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How Do Psychologists Treat OCD?

Ever heard someone casually toss around “I’m so OCD” in conversations? For those diagnosed with obsessive-compulsive disorder (OCD), it’s a frustrating misrepresentation of the reality they face. While some might use this term to describe a preference for tidiness or perfectionistic tendencies, OCD goes way deeper.

Let’s dive into a couple of examples:

Michael’s Constant Worry: Imagine feeling responsible for your child’s safety, haunted by intrusive thoughts about contamination or toxins on everything they touch. Michael feels extremely responsible for the well-being of his 6-year-old daughter. For most of the day, he gets bombarded with extremely anxiety-provoking intrusive thoughts about objects around her being contaminated or containing toxic materials and particles. He mostly worries about her developing cancer in a few years for having been exposed to contaminants. His fears and worries are so unbearable that he spends most of his day reorganizing his environment and engaging in excessive checking and cleaning. For example, he goes through the list of materials included in his daughter’s toys and objects, spends several hours per day cleaning her room, has told friends and family members to never give her toys or food, and has asked the school to ban perfumes, non-organic products, and other potentially toxic substances and toys. These behaviours take so much time from Michael’s schedule that he is starting to dwell on thoughts about being a “bad father” and has started feeling very depressed.

Track athlete with performance anxiety preparing to run at the starting line

Tatiana’s Kitchen Nightmare: Tatiana cannot take part in her favourite activity anymore: cooking and baking with her mom. Every time she tries, she starts experiencing extremely bothersome intrusive images about stabbing her mom with one of the knives they use for cooking. Before completely avoiding cooking with her mom, she had tried other strategies that ended up making the intrusive images even more frequent. She tried to cut vegetables while staying in a corner of the kitchen far from her mom. She also tried to use plastic knives. Tatiana would spend a lot of time seeking reassurance from her mom, wondering if, deep down, she was a bad person or even a “psychopath”. Despite her mom constantly reassuring her, Tatiana continued to be haunted by her intrusions and ended up engaging in full avoidance, thus significantly reducing her quality of life.

    Anxious girl preparing food with mom

    Understanding the Real Deal with OCD

    OCD isn’t a quirk or a mere label; it’s a serious mental health condition affecting around 2.3% of the population (Ruscio et al., 2010). It’s characterized by intrusive, distressing thoughts (obsessions) and repetitive behaviors (compulsions). These intrusive thoughts are surprisingly common but, for those with OCD, they cause extreme distress.

    Why Do These Symptoms Stick Around?

    Research tells us that we all experience intrusive thoughts occasionally (Radomsky et al., 2014). However, those with OCD assign greater significance to these thoughts, leading to distress. The compulsions—like constant checking or cleaning—provide temporary relief but reinforce the belief that these thoughts are crucial (Rachman,1997).

     

    CBT – The Game-Changer

    Enter cognitive-behavioural therapy (CBT), the superhero of OCD treatment. CBT unravels the mysteries of OCD and empowers individuals to reclaim their lives. It starts with psychoeducation—understanding that intrusive thoughts are universal. Then comes exposure and response prevention (ERP), a powerful technique that challenges compulsions and normalizes doubt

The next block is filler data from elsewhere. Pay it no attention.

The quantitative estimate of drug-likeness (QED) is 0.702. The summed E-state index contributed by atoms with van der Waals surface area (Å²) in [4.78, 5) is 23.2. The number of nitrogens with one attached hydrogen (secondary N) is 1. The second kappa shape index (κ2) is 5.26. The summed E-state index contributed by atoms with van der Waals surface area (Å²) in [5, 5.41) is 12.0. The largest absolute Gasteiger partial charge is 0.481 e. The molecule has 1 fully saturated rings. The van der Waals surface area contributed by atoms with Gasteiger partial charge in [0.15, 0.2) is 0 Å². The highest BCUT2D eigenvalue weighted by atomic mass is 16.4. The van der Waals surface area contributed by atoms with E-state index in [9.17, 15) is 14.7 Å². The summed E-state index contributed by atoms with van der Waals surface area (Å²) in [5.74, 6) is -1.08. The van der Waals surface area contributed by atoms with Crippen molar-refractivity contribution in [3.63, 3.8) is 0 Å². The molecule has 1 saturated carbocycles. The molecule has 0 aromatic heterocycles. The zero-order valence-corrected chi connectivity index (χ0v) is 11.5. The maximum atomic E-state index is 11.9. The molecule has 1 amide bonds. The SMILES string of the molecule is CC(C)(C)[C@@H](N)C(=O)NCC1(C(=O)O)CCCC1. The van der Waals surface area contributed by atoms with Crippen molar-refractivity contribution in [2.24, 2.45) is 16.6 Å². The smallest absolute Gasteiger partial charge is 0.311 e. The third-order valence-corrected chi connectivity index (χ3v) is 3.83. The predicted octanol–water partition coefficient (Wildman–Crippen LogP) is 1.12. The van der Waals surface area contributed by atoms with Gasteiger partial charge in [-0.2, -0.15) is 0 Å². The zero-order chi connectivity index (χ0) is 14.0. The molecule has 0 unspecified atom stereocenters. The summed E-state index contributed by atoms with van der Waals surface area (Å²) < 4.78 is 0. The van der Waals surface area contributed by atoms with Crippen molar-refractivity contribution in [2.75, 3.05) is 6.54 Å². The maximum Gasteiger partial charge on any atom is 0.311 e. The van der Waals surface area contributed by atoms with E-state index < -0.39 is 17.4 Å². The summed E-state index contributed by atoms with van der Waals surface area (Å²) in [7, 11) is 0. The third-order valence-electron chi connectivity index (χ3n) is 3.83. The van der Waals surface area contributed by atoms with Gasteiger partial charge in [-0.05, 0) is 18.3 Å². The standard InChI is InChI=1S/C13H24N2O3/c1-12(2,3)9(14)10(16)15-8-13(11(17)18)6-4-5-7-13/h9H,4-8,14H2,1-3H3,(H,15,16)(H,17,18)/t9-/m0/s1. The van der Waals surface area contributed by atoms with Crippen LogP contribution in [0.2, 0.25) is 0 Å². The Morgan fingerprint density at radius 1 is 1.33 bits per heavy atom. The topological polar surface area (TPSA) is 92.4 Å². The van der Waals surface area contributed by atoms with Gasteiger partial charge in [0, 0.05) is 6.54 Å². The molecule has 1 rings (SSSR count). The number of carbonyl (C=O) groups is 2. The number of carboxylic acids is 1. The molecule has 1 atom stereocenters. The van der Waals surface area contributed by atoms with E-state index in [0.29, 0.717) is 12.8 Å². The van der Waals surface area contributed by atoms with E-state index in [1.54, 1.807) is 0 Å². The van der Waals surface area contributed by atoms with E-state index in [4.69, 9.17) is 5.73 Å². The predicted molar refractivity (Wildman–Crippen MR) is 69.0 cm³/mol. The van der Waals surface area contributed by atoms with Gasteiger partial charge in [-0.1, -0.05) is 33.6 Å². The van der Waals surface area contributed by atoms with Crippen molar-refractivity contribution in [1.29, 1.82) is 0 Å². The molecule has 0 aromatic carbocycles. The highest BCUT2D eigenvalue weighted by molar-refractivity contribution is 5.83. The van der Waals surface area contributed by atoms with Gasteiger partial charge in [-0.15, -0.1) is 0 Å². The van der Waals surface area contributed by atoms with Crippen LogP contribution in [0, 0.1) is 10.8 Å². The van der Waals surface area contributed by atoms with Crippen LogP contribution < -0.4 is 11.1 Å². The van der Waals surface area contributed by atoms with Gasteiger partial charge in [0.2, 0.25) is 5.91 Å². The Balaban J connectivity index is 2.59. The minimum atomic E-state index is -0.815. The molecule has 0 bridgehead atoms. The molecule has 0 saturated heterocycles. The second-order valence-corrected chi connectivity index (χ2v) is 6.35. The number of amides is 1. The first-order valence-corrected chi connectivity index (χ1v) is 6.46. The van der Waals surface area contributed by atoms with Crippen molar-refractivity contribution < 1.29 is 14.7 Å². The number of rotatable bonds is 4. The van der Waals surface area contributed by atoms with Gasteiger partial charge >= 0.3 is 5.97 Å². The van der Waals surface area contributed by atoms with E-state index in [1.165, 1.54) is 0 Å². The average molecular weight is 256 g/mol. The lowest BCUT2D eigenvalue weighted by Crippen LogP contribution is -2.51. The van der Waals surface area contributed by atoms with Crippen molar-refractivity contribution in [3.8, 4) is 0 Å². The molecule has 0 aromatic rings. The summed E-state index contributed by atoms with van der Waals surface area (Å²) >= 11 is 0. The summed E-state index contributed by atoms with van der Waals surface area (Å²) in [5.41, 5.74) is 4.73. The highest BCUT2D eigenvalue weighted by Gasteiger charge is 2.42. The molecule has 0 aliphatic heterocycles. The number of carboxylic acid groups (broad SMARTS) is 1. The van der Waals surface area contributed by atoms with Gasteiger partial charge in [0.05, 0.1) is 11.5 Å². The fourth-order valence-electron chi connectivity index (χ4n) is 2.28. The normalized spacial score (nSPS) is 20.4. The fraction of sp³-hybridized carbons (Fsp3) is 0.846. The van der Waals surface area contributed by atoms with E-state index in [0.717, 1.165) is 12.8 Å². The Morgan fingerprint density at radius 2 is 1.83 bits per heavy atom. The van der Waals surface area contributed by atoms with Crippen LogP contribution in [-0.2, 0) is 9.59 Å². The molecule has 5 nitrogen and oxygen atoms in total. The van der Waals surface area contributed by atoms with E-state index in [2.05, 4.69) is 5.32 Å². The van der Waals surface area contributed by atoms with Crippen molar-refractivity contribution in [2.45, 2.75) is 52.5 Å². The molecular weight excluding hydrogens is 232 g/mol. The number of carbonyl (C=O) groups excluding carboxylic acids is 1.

Silhouette of super hero

    Putting CBT into Action

    In therapy involving ERP, clients confront their fears, while their therapist supports them in resisting the urge to engage in compulsive behaviors. It’s not easy, but it’s a collaborative process, and therapists ensure clients are ready for each step. Plus, therapy can be creative, involving experiments to challenge beliefs, making the process engaging and even fun at times!

    Anxious teen girl with OCD crying on couch at the therapist office

    The Journey to Recovery

    As therapy progresses, clients learn to manage uncertainties, reducing the power these intrusive thoughts hold. The goal is not just symptom relief but equipping clients with obsessive-compulsivetools to prevent relapse and thrive beyond therapy.

    Seeking Support

    If you’re grappling with OCD, reach out! The Mindful Living Centre offers CBT, a gold-standard treatment for OCD (NICE, 2005). Let’s unravel the mysteries of OCD together and reclaim your life!

    References:

    National Institute for Health and Clinical Excellence. (2005). Obsessive-compulsive disorder: Core interventions in the treatment of obsessive-compulsive disorder and body dysmorphic disorder. London, England: HMSO.

    Rachman, S. (1997). A cognitive theory of obsessions. Behaviour Research and Therapy, 35, 793-802.

    Radomsky, A. S., Alcolado, G. M., Abramowitz, J. S., Alonso, P., Belloch, A., Bouvard, M., … Garcia-Soriano, G. (2014). Part 1—You can run but you can’t hide: Intrusive thoughts on six continents. Journal of Obsessive-Compulsive and Related Disorders, 3, 269-279

    Ruscio, A. M., Stein, D. J., Chiu, W. T., & Kessler, R. C. (2010). The epidemiology of obsessive-compulsive disorder in the National Comorbidity Survey Replication. Molecular Psychiatry, 15, 53-63.

    Mr. Jean-Philippe Gagné

    Dr. Jean-Philippe Gagné

    Clinical Psychologist

    Please note: this article is for informational purposes only, and is not intended as a substitute for therapy or advice from a qualified professional.